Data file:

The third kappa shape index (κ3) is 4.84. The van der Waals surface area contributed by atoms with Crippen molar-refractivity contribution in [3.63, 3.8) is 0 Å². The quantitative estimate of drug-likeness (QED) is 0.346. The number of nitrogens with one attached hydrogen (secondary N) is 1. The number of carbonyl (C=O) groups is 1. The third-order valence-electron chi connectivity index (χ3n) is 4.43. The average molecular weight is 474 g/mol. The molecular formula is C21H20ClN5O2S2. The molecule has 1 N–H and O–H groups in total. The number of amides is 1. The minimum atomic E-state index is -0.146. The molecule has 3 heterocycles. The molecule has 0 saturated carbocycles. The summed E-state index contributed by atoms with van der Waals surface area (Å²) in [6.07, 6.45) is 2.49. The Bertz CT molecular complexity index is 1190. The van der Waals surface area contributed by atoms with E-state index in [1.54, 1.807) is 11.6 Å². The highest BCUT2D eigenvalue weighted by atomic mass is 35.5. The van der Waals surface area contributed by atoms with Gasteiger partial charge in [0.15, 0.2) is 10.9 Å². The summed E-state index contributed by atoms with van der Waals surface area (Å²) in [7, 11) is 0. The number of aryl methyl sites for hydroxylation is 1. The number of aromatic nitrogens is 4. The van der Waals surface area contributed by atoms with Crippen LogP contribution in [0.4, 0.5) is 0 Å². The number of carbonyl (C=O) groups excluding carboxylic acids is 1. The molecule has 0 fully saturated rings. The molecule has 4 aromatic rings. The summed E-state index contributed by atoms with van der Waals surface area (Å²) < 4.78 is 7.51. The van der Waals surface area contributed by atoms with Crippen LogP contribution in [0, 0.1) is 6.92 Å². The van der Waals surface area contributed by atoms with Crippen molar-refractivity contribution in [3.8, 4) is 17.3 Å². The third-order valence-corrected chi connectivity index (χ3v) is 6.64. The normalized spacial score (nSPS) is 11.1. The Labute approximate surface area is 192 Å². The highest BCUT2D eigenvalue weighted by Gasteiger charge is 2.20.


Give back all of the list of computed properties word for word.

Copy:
The third kappa shape index (κ3) is 4.84. The van der Waals surface area contributed by atoms with Crippen molar-refractivity contribution in [3.63, 3.8) is 0 Å². The quantitative estimate of drug-likeness (QED) is 0.346. The number of nitrogens with one attached hydrogen (secondary N) is 1. The number of carbonyl (C=O) groups is 1. The third-order valence-electron chi connectivity index (χ3n) is 4.43. The average molecular weight is 474 g/mol. The molecular formula is C21H20ClN5O2S2. The molecule has 1 N–H and O–H groups in total. The number of amides is 1. The minimum atomic E-state index is -0.146. The molecule has 3 heterocycles. The molecule has 0 saturated carbocycles. The summed E-state index contributed by atoms with van der Waals surface area (Å²) in [6.07, 6.45) is 2.49. The Bertz CT molecular complexity index is 1190. The van der Waals surface area contributed by atoms with E-state index in [1.54, 1.807) is 11.6 Å². The highest BCUT2D eigenvalue weighted by atomic mass is 35.5. The van der Waals surface area contributed by atoms with Gasteiger partial charge in [0.15, 0.2) is 10.9 Å². The summed E-state index contributed by atoms with van der Waals surface area (Å²) in [7, 11) is 0. The number of aryl methyl sites for hydroxylation is 1. The number of aromatic nitrogens is 4. The van der Waals surface area contributed by atoms with Crippen LogP contribution in [0.4, 0.5) is 0 Å². The number of carbonyl (C=O) groups excluding carboxylic acids is 1. The molecule has 0 fully saturated rings. The molecule has 4 aromatic rings. The summed E-state index contributed by atoms with van der Waals surface area (Å²) < 4.78 is 7.51. The van der Waals surface area contributed by atoms with Crippen LogP contribution in [0, 0.1) is 6.92 Å². The van der Waals surface area contributed by atoms with Crippen molar-refractivity contribution in [3.8, 4) is 17.3 Å². The third-order valence-corrected chi connectivity index (χ3v) is 6.64. The normalized spacial score (nSPS) is 11.1. The Labute approximate surface area is 192 Å². The highest BCUT2D eigenvalue weighted by Gasteiger charge is 2.20.